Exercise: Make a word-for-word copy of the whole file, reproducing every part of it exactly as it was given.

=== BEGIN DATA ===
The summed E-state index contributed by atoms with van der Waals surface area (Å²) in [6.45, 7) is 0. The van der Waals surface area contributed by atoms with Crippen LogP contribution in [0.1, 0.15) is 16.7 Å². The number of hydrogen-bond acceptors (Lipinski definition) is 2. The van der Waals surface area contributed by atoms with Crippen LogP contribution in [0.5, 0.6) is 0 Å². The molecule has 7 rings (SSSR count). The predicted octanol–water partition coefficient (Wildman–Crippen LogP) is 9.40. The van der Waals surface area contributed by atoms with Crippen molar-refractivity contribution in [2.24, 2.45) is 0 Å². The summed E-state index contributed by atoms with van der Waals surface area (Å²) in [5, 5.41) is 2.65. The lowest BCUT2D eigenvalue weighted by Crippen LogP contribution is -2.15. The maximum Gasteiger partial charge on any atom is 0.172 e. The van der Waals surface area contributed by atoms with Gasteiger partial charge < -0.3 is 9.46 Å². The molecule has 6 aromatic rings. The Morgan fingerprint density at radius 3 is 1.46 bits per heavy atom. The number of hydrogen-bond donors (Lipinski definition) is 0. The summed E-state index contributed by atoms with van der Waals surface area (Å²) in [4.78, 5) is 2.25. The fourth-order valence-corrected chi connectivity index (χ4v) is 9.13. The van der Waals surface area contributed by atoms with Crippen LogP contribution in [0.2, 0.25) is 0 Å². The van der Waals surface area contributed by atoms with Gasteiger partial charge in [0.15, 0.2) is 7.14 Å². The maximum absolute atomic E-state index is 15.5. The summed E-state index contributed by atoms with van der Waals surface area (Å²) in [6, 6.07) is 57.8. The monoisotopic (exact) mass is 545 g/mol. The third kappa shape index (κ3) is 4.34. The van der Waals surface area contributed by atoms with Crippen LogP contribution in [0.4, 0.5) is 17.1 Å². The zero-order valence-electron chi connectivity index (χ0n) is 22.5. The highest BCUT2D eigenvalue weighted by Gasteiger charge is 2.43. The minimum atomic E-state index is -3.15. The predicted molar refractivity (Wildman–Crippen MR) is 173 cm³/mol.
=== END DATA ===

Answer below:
The summed E-state index contributed by atoms with van der Waals surface area (Å²) in [6.45, 7) is 0. The van der Waals surface area contributed by atoms with Crippen LogP contribution in [0.1, 0.15) is 16.7 Å². The number of hydrogen-bond acceptors (Lipinski definition) is 2. The van der Waals surface area contributed by atoms with Crippen LogP contribution in [0.5, 0.6) is 0 Å². The molecule has 7 rings (SSSR count). The predicted octanol–water partition coefficient (Wildman–Crippen LogP) is 9.40. The van der Waals surface area contributed by atoms with Crippen molar-refractivity contribution in [2.24, 2.45) is 0 Å². The summed E-state index contributed by atoms with van der Waals surface area (Å²) in [5, 5.41) is 2.65. The lowest BCUT2D eigenvalue weighted by Crippen LogP contribution is -2.15. The maximum Gasteiger partial charge on any atom is 0.172 e. The van der Waals surface area contributed by atoms with Gasteiger partial charge < -0.3 is 9.46 Å². The molecule has 6 aromatic rings. The Morgan fingerprint density at radius 3 is 1.46 bits per heavy atom. The number of hydrogen-bond donors (Lipinski definition) is 0. The summed E-state index contributed by atoms with van der Waals surface area (Å²) in [4.78, 5) is 2.25. The fourth-order valence-corrected chi connectivity index (χ4v) is 9.13. The van der Waals surface area contributed by atoms with Crippen LogP contribution in [0.2, 0.25) is 0 Å². The van der Waals surface area contributed by atoms with Gasteiger partial charge in [0.15, 0.2) is 7.14 Å². The maximum absolute atomic E-state index is 15.5. The summed E-state index contributed by atoms with van der Waals surface area (Å²) in [6, 6.07) is 57.8. The monoisotopic (exact) mass is 545 g/mol. The third kappa shape index (κ3) is 4.34. The van der Waals surface area contributed by atoms with Crippen LogP contribution in [0.4, 0.5) is 17.1 Å². The zero-order valence-electron chi connectivity index (χ0n) is 22.5. The highest BCUT2D eigenvalue weighted by Gasteiger charge is 2.43. The minimum atomic E-state index is -3.15. The predicted molar refractivity (Wildman–Crippen MR) is 173 cm³/mol.